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Larks Head Sennits

 
 

Larks Head Sennits (chains) can be made in several ways, but the most common are called alternating designs

They can be used as purse handles, belts, or jewelry.


Make sure you practice tying the Vertical Larks Head before creating the four designs on this page.


Larks Head Sennits



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Alternating LH Sennit  

Alternating Sennit #1

One of the most interesting Larks Head sennits is made by alternating between more than 2 cords.

The knots are facing opposite directions.

This vintage design was found in a Macrame book written in 1903.

 

 
You will need 4 cords folded in half, so you have 8 to work with. Make sure you use a project board.

To practice, I recommend you use two colors, which can be arranged any way you wish.

Larks Head sennits are usually made with one or more holding cords, also called the core. This will stabilize the design, so it doesn't twist.


 
Holding Cords 4 and 5  

Step 1: Mentally number the cords 1 - 8.

Cords 4 and 5 will be the holding cords for the entire sennit.

Secure them so they have tension.

 

 
Use Cord 6  

Step 2: Use cord 6 and tie a Vertical Larks Head onto both holding cords. Rotate clockwise to make the two loops.

The head of the knot will face right. The end should be arranged horizontally to the right, when you are finished (arrow).

 

 
Use Cord 2   Step 3: Use cord 3 to tie the next Larks Head Knot, just below the first one. 

Rotate counter-clockwise to make the loops.

The head of the knot will face left.  The end should be horizontal to the left, when you are done.
 

 
Use Cords 7 and 2 Next  

Step 4: Use cord 7 to tie the next Larks Head knot on the right. Start by passing the end under cord 6, as you bring it down to tie the knot.

Use cord 2 to tie the next knot on the left. Start by passing it under cord 3.

 

 
Design Tip: Larks Head sennits like this one can get confusing.

By securing the end of the cord you just used off to the side, you'll know which ones have been used to tie the knots.

Doing this also helps to make sure the next cords pass under the two that were just used.
 

 
Use Cords 8 and 1  

Step 5: The next knot is tied with cord 8.  Pass it under cords 6 and 7 first.

The following knot is tied with cord 1, which is moved under cords 2 and 3 first.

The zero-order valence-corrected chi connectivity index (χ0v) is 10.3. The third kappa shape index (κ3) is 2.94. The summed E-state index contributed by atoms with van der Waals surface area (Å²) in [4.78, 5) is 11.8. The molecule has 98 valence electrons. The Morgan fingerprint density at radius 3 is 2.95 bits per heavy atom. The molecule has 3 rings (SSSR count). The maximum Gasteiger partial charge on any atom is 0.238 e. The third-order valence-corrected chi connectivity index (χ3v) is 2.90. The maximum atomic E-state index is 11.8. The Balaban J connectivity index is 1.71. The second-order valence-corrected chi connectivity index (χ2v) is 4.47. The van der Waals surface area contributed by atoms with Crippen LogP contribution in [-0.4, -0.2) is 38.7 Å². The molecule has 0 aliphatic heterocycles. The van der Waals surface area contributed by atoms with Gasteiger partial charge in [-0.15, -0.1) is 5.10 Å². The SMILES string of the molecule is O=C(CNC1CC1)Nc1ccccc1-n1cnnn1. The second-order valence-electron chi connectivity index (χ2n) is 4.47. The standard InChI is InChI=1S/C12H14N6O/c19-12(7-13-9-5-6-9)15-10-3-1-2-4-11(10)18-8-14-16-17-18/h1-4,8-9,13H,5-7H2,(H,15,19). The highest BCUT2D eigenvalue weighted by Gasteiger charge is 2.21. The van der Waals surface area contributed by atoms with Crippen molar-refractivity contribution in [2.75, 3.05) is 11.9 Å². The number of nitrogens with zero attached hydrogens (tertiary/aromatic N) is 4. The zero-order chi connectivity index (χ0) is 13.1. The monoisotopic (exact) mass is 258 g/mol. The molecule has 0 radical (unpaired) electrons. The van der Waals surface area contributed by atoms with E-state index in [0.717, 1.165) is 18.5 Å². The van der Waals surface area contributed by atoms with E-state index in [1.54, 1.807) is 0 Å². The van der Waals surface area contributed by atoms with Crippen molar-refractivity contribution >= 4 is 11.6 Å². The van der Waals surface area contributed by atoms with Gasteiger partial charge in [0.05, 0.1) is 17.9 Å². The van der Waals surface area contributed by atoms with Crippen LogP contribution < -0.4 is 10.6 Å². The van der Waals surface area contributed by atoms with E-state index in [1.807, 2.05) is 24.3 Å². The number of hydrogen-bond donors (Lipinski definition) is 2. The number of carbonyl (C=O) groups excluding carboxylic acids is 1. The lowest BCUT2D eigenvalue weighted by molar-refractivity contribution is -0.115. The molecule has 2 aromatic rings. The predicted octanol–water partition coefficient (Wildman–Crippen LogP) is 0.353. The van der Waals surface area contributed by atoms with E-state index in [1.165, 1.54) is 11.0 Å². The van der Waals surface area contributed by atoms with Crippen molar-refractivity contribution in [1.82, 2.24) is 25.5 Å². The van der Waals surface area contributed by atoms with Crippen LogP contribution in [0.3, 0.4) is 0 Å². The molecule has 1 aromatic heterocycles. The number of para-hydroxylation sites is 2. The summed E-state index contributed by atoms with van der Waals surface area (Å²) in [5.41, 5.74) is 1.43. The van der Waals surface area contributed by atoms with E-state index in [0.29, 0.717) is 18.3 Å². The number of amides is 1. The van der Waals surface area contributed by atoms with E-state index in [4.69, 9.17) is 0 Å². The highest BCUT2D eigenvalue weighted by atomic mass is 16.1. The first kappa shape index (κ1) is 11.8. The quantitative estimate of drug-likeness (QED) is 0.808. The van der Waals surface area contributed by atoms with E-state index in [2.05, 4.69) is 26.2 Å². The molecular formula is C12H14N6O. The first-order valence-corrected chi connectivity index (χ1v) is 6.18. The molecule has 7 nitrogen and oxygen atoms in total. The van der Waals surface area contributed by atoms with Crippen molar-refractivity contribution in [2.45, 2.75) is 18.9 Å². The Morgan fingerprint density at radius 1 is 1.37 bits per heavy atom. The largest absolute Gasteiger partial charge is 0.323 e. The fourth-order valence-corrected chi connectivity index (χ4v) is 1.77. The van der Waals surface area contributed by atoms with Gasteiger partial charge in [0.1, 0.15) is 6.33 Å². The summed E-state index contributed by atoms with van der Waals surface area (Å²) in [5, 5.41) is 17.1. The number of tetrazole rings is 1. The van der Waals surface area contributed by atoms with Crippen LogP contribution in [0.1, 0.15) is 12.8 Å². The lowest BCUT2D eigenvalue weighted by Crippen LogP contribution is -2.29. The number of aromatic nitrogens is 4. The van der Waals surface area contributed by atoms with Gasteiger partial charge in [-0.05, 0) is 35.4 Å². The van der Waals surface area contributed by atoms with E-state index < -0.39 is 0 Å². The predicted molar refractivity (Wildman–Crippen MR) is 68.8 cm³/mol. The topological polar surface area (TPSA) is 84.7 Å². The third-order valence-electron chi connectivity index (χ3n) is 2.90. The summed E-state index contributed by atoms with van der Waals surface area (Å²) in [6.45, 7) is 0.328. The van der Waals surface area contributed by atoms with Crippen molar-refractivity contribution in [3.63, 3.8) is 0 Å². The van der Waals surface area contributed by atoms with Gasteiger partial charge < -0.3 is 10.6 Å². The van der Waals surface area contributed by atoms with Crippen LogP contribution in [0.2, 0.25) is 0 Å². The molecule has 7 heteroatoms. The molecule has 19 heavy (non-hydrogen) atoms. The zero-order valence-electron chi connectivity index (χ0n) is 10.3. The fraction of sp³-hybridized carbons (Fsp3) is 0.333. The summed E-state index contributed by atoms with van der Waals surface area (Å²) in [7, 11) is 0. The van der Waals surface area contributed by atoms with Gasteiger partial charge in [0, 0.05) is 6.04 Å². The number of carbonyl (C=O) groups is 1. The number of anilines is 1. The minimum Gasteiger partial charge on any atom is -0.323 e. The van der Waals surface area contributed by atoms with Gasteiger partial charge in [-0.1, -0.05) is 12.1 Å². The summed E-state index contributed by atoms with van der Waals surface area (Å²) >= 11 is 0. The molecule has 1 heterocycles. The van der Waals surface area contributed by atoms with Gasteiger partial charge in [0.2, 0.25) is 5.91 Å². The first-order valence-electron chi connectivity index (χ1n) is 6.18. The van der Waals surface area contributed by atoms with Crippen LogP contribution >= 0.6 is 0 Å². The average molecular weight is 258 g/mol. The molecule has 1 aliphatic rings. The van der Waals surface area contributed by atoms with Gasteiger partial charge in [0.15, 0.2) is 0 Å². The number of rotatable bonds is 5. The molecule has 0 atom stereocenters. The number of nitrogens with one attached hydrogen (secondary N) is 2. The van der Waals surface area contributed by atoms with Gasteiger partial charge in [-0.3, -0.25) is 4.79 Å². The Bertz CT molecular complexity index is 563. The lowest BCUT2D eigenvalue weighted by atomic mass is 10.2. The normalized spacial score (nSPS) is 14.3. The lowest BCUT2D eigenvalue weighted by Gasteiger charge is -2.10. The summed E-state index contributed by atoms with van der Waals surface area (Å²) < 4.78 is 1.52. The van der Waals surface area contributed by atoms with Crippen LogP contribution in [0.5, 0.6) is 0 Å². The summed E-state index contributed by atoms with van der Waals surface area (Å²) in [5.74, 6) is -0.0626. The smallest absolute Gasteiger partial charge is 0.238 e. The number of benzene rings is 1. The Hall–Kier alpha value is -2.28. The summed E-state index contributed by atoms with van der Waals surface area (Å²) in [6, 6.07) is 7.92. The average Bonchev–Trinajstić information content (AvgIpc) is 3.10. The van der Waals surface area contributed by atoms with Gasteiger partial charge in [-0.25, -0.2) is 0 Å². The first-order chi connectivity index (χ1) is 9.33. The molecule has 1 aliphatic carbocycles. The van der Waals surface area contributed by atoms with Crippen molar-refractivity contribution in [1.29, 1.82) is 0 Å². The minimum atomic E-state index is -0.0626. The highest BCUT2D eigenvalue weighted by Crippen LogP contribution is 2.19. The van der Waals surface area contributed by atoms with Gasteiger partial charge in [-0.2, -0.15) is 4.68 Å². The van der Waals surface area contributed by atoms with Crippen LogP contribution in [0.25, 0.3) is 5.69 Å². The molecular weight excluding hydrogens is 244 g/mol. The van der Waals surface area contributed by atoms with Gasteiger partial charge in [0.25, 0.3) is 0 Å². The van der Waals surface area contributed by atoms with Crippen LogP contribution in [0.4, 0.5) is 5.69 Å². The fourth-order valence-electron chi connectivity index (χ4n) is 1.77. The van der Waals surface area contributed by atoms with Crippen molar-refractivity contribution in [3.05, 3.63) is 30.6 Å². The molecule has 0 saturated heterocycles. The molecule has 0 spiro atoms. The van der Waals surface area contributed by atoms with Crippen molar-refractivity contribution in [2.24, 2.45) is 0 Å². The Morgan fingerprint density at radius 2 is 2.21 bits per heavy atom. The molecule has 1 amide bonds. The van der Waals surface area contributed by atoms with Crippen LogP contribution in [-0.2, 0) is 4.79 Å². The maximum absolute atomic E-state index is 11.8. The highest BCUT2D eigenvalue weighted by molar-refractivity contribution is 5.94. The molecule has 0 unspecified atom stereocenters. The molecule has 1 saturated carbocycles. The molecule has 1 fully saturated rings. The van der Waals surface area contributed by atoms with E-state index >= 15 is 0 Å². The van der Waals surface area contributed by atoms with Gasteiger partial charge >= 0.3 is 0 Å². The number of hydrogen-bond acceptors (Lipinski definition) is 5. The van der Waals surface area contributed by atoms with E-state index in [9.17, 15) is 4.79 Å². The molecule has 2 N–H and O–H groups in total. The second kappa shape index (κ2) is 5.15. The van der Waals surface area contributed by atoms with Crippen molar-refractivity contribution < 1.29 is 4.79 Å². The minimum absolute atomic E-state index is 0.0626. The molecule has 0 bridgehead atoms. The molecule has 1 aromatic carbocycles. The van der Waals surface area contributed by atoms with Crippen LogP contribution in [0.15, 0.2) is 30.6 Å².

Use Cords 6 and 3 Again  

Step 6: Repeat steps 2 - 5, using the cords in the same order.

So the next knot is tied with cord 6, followed by a knot with cord 3.

Make sure you bring each cord under the ends of the other cords before tying the knot.

 
 

 
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Alternating Sennit  

Alternating Sennit #2

Larks Head sennits do not always require you to use a separate holding cord.

This design is similar to the Alternating Half Hitch.

This is a great way to make purse handles, bracelets, or any project requiring a slender chain of knots.

 

 
Use Left Cord  

Step 1: Secure two cords to your work surface. Use the left cord to tie a Vertical Larks Head knot onto the right cord.  Rotate counter-clockwise.

Remember the knot is tied in two parts. So this image is just a reminder of the steps.

 

 
Use Right Cord  

Step 2: Use the cord on the right next, tying the Vertical Larks Head onto the left cord.

The process is the same, only the direction is changed. You tie the knot clockwise.

 

 
Repeat Steps 1 and 2  

Step 3: Repeat steps 1 and 2 several times, until the sennit is the size you want.

Note: This sennit is not straight. It will curve slightly in both directions.

 
 

 
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Alternating Sennit with Core  

Alternating Sennit #3

 

In this design, the Vertical Larks Head knots are made with two working cords.

They are attached to one holding cord.

This was a very popular design in the early 1900's, and is seen in more modern books as well.

 

 
Three Cords   Step 1: You will need 3 cords to practice.

The one in the center will hold the knots made by the other two, which are the working cords.
 
 
Use Left Working Cord  

Step 2: Tie the first knot using the left working cord. 

Rotate counter-clockwise as you make each loop.

 
 
Use Right Working Cord   Step 3: Tie the next knot with the working cord on the right

Rotate clockwise to make the loops.
 

 
Alternating LH Sennit   Step 4: Repeat steps 2 and 3 several times, to complete the sennit.
 
 
 
 
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Isolated LH Sennit  

Alternating Sennit #4

Larks Head sennits like this one are not very well known.  The knots are not linked by loops along the edges, as in the other designs.

This is a vintage pattern, and it makes a very nice casual bracelet. You could use this technique to make a belt or purse strap, too.

 

 
Use the Right Cord  

Step 1: Secure three cords to your work surface. The one in the center is the holding cord (pink).

Make a Vertical Larks Head with the right working cord, onto the holding cord, AND the left working cord.

Rotate clockwise to make the two loops.

 

 
Second Knot with Left Cord  

Step 2: The second Larks Head knot is made with the left working cord. The other 2 cords will hold the knot.

When you tighten it, make sure this knot rests close to the first one.

 

 
Alternating Sennit   Step 3: Repeat steps 1 and 2 several times, to complete this sennit.
 
 


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